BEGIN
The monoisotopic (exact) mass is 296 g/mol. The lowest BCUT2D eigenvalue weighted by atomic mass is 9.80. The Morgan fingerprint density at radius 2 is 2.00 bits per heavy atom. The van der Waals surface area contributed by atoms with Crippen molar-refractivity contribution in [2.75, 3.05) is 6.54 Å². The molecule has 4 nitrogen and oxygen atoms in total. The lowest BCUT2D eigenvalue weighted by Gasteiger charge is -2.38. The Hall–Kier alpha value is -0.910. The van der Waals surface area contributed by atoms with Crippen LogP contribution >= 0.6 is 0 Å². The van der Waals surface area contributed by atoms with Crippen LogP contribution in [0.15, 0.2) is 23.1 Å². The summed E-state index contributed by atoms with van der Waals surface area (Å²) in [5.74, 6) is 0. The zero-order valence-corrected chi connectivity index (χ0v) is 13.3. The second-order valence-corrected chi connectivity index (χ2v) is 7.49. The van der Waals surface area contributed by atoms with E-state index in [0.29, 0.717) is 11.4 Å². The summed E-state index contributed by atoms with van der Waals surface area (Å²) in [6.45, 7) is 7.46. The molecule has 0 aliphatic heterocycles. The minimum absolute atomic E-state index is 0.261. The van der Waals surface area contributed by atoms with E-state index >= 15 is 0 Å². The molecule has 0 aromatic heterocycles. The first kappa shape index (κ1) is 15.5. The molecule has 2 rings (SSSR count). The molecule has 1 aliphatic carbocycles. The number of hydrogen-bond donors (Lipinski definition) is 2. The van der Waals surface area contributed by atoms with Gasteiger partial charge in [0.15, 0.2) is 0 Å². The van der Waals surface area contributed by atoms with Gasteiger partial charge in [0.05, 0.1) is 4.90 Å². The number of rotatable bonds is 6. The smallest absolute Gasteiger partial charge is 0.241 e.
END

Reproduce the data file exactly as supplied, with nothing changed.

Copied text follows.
The monoisotopic (exact) mass is 296 g/mol. The lowest BCUT2D eigenvalue weighted by atomic mass is 9.80. The Morgan fingerprint density at radius 2 is 2.00 bits per heavy atom. The van der Waals surface area contributed by atoms with Crippen molar-refractivity contribution in [2.75, 3.05) is 6.54 Å². The molecule has 4 nitrogen and oxygen atoms in total. The lowest BCUT2D eigenvalue weighted by Gasteiger charge is -2.38. The Hall–Kier alpha value is -0.910. The van der Waals surface area contributed by atoms with Crippen LogP contribution >= 0.6 is 0 Å². The van der Waals surface area contributed by atoms with Crippen LogP contribution in [0.15, 0.2) is 23.1 Å². The summed E-state index contributed by atoms with van der Waals surface area (Å²) in [5.74, 6) is 0. The zero-order valence-corrected chi connectivity index (χ0v) is 13.3. The second-order valence-corrected chi connectivity index (χ2v) is 7.49. The van der Waals surface area contributed by atoms with E-state index in [0.29, 0.717) is 11.4 Å². The summed E-state index contributed by atoms with van der Waals surface area (Å²) in [6.45, 7) is 7.46. The molecule has 0 aliphatic heterocycles. The minimum absolute atomic E-state index is 0.261. The van der Waals surface area contributed by atoms with E-state index >= 15 is 0 Å². The molecule has 0 aromatic heterocycles. The first kappa shape index (κ1) is 15.5. The molecule has 2 rings (SSSR count). The molecule has 1 aliphatic carbocycles. The number of hydrogen-bond donors (Lipinski definition) is 2. The van der Waals surface area contributed by atoms with Gasteiger partial charge in [0.15, 0.2) is 0 Å². The van der Waals surface area contributed by atoms with Gasteiger partial charge in [0.05, 0.1) is 4.90 Å². The number of rotatable bonds is 6. The smallest absolute Gasteiger partial charge is 0.241 e.